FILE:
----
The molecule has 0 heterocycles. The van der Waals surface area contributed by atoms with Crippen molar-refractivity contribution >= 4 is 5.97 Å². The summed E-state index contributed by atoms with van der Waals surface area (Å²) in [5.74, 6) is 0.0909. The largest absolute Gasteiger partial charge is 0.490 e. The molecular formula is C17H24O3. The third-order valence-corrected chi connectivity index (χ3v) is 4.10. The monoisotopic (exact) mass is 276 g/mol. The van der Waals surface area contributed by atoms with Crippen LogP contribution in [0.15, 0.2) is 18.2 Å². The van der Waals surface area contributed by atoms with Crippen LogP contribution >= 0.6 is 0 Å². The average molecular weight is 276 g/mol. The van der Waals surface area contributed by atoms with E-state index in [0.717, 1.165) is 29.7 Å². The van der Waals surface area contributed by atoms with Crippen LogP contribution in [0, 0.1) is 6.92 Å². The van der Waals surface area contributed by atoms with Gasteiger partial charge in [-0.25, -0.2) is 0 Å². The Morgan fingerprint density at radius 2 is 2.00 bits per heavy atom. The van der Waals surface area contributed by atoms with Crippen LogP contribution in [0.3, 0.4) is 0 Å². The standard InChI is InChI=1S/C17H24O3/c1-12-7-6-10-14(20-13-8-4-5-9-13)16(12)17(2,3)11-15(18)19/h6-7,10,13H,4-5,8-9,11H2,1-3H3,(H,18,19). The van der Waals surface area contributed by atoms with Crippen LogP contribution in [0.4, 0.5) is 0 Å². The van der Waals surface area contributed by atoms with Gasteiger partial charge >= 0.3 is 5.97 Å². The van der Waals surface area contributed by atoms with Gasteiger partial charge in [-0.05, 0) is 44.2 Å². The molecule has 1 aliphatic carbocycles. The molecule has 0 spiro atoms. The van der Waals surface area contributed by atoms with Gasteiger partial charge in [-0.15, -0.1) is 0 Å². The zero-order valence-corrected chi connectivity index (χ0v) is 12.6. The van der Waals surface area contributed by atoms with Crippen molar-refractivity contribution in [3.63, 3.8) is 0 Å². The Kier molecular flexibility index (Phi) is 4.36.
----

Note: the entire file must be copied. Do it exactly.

The molecule has 0 heterocycles. The van der Waals surface area contributed by atoms with Crippen molar-refractivity contribution >= 4 is 5.97 Å². The summed E-state index contributed by atoms with van der Waals surface area (Å²) in [5.74, 6) is 0.0909. The largest absolute Gasteiger partial charge is 0.490 e. The molecular formula is C17H24O3. The third-order valence-corrected chi connectivity index (χ3v) is 4.10. The monoisotopic (exact) mass is 276 g/mol. The van der Waals surface area contributed by atoms with Crippen LogP contribution in [0.15, 0.2) is 18.2 Å². The van der Waals surface area contributed by atoms with Crippen LogP contribution >= 0.6 is 0 Å². The average molecular weight is 276 g/mol. The van der Waals surface area contributed by atoms with E-state index in [0.717, 1.165) is 29.7 Å². The van der Waals surface area contributed by atoms with Crippen LogP contribution in [0, 0.1) is 6.92 Å². The van der Waals surface area contributed by atoms with Gasteiger partial charge in [-0.25, -0.2) is 0 Å². The Morgan fingerprint density at radius 2 is 2.00 bits per heavy atom. The van der Waals surface area contributed by atoms with Crippen LogP contribution in [0.3, 0.4) is 0 Å². The standard InChI is InChI=1S/C17H24O3/c1-12-7-6-10-14(20-13-8-4-5-9-13)16(12)17(2,3)11-15(18)19/h6-7,10,13H,4-5,8-9,11H2,1-3H3,(H,18,19). The van der Waals surface area contributed by atoms with Crippen LogP contribution in [0.4, 0.5) is 0 Å². The van der Waals surface area contributed by atoms with Gasteiger partial charge >= 0.3 is 5.97 Å². The van der Waals surface area contributed by atoms with Gasteiger partial charge in [-0.05, 0) is 44.2 Å². The molecule has 1 aliphatic carbocycles. The molecule has 0 spiro atoms. The van der Waals surface area contributed by atoms with Gasteiger partial charge in [-0.15, -0.1) is 0 Å². The zero-order valence-corrected chi connectivity index (χ0v) is 12.6. The van der Waals surface area contributed by atoms with Crippen molar-refractivity contribution in [3.63, 3.8) is 0 Å². The Kier molecular flexibility index (Phi) is 4.36.